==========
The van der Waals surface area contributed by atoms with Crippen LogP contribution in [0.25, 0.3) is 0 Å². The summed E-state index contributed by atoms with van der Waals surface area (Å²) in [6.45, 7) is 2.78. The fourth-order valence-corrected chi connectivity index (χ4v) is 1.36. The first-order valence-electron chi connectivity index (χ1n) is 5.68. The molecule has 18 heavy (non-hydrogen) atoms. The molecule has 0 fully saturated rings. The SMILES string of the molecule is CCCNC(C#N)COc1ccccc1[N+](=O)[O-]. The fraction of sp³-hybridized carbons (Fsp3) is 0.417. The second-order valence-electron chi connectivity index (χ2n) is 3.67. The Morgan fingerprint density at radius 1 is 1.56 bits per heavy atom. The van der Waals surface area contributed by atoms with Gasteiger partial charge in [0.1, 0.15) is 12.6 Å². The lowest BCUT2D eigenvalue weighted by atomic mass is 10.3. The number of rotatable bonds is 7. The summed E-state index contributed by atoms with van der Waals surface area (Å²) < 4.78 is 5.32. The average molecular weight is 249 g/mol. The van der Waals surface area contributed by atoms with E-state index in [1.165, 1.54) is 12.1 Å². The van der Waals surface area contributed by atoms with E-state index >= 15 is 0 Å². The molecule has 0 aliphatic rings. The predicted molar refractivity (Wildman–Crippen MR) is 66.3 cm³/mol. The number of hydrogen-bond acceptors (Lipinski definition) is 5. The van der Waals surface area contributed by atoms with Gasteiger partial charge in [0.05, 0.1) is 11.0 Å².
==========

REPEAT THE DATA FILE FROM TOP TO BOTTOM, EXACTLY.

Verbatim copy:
The van der Waals surface area contributed by atoms with Crippen LogP contribution in [0.25, 0.3) is 0 Å². The summed E-state index contributed by atoms with van der Waals surface area (Å²) in [6.45, 7) is 2.78. The fourth-order valence-corrected chi connectivity index (χ4v) is 1.36. The first-order valence-electron chi connectivity index (χ1n) is 5.68. The molecule has 18 heavy (non-hydrogen) atoms. The molecule has 0 fully saturated rings. The SMILES string of the molecule is CCCNC(C#N)COc1ccccc1[N+](=O)[O-]. The fraction of sp³-hybridized carbons (Fsp3) is 0.417. The second-order valence-electron chi connectivity index (χ2n) is 3.67. The Morgan fingerprint density at radius 1 is 1.56 bits per heavy atom. The van der Waals surface area contributed by atoms with Gasteiger partial charge in [0.1, 0.15) is 12.6 Å². The lowest BCUT2D eigenvalue weighted by atomic mass is 10.3. The number of rotatable bonds is 7. The summed E-state index contributed by atoms with van der Waals surface area (Å²) < 4.78 is 5.32. The average molecular weight is 249 g/mol. The van der Waals surface area contributed by atoms with E-state index in [1.165, 1.54) is 12.1 Å². The van der Waals surface area contributed by atoms with E-state index >= 15 is 0 Å². The molecule has 0 aliphatic rings. The predicted molar refractivity (Wildman–Crippen MR) is 66.3 cm³/mol. The number of hydrogen-bond acceptors (Lipinski definition) is 5. The van der Waals surface area contributed by atoms with Gasteiger partial charge in [0.05, 0.1) is 11.0 Å².